No other aircraft of WWII could fly as high, go as far, or fight as hard as the famed Mustang. Piloted by a record 281 Aces, this agile and ferocious dogfighter tallied more kills than any other Allied airplane. As the bombers of the Eighth Air Force fought their way deep into Hitler's Germany, it was the Mustang that cleared the skies of Luftwaffe fighters. The powerful Rolls-Royce Merlin engine gave the Mustang a speed of 445 mph. Re-styled with an aerodynamic bubble canopy for greater visibility, and outfitted with 6 fast-firing .50 caliber machine guns, the P-51 became the best fighter of the war.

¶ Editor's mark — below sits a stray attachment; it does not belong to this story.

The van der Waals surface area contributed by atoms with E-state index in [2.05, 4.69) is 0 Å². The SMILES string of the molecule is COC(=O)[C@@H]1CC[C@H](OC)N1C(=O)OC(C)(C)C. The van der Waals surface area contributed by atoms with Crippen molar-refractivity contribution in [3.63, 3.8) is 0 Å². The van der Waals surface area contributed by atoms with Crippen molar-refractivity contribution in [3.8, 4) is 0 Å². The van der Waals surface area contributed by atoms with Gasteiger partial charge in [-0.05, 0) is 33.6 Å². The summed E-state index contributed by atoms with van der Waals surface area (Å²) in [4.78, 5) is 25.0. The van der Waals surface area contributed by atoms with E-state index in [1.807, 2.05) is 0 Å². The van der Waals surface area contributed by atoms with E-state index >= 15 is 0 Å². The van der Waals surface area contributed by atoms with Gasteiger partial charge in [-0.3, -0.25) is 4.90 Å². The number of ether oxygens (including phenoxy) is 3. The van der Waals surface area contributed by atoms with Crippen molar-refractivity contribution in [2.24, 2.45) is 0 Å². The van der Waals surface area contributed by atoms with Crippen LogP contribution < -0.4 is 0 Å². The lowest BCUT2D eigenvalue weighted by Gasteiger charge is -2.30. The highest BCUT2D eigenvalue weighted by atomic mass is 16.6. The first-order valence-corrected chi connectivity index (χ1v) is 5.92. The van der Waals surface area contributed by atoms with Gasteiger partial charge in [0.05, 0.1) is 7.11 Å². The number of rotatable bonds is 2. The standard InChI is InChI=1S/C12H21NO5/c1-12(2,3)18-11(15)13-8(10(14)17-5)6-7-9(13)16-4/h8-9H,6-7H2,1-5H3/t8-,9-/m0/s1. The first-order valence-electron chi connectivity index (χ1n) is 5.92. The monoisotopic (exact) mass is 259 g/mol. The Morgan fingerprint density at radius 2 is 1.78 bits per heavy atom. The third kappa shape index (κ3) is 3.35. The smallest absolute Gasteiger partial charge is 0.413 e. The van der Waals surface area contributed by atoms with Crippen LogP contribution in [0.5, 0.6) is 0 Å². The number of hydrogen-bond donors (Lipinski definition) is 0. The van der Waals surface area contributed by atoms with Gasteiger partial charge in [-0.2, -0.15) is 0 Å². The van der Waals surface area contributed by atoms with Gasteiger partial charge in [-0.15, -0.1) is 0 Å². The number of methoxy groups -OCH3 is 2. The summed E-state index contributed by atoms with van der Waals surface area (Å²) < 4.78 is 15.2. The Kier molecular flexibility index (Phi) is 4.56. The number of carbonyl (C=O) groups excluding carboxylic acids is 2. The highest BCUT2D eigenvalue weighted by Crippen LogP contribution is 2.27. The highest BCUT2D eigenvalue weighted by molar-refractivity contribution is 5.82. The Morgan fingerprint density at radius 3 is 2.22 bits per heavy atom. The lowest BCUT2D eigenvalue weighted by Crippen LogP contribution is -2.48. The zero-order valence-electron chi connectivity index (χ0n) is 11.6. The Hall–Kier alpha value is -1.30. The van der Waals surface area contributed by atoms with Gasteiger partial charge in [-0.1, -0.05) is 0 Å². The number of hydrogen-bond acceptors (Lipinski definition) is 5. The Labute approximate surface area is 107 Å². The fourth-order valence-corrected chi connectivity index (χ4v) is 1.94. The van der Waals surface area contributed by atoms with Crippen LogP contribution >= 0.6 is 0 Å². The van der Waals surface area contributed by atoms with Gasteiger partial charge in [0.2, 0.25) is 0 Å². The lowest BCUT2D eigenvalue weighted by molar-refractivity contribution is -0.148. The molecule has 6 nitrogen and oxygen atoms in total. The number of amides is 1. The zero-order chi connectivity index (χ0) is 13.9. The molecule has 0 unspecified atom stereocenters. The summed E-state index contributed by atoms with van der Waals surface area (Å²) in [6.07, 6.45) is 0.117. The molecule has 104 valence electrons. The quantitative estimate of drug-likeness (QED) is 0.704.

Pictured here is a limited edition 1:48 scale replica of a P-51C Mustang that was nicknamed "Big Dick" and piloted by Major Richard A. Hewitt of the 82nd Fighter Squadron, 78th Fighter Group during June 1945. "Big Dick" is an exacting replica of Hewitt’s unforgettable P-51 Mustang, which helped him claim 8.3 victories between 1943-45, including 4 in the air. Only 1,000 pieces produced.
Historical Account: "Big Dick" - Dick Hewitt was born in December 1920 as one of six sons of a western New York farmer. He enlisted in the US Army Air Corps in 1941, shortly after the attack on Pearl Harbor.
Hewitt graduated from cadet flight school and was part of one of the first replacement pilot groups to travel overseas in P-47 aircraft. He completed two tours of combat in the P-47 before completing 144 hours in the P-51 Mustang in December 1944.
Hewitt finished World War II with 425 hours in 140 combat missions, all with the 78th Fighter Group. He retired from the Air Force reserve in 1963 with over 20 years of service.